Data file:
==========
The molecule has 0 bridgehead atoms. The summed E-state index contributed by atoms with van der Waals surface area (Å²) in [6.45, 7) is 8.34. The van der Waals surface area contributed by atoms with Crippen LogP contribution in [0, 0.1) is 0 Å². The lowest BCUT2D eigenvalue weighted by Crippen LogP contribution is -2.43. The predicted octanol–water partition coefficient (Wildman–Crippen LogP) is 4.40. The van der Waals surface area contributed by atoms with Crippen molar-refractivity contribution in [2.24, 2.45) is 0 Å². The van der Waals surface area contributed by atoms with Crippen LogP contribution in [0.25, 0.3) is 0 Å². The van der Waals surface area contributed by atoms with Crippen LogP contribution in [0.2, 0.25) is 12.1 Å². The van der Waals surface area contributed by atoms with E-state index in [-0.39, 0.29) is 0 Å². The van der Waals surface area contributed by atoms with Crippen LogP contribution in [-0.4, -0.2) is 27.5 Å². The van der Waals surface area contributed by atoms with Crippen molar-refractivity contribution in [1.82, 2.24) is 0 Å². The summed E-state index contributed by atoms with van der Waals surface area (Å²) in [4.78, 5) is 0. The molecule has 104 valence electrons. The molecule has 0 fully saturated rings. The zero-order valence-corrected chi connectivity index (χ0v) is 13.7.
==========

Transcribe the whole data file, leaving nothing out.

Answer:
The molecule has 0 bridgehead atoms. The summed E-state index contributed by atoms with van der Waals surface area (Å²) in [6.45, 7) is 8.34. The van der Waals surface area contributed by atoms with Crippen LogP contribution in [0, 0.1) is 0 Å². The lowest BCUT2D eigenvalue weighted by Crippen LogP contribution is -2.43. The predicted octanol–water partition coefficient (Wildman–Crippen LogP) is 4.40. The van der Waals surface area contributed by atoms with Crippen molar-refractivity contribution in [2.24, 2.45) is 0 Å². The van der Waals surface area contributed by atoms with Crippen LogP contribution in [0.25, 0.3) is 0 Å². The van der Waals surface area contributed by atoms with Crippen LogP contribution in [0.2, 0.25) is 12.1 Å². The van der Waals surface area contributed by atoms with E-state index in [-0.39, 0.29) is 0 Å². The van der Waals surface area contributed by atoms with Crippen LogP contribution in [-0.4, -0.2) is 27.5 Å². The van der Waals surface area contributed by atoms with Crippen molar-refractivity contribution in [1.82, 2.24) is 0 Å². The summed E-state index contributed by atoms with van der Waals surface area (Å²) in [4.78, 5) is 0. The molecule has 104 valence electrons. The molecule has 0 fully saturated rings. The zero-order valence-corrected chi connectivity index (χ0v) is 13.7.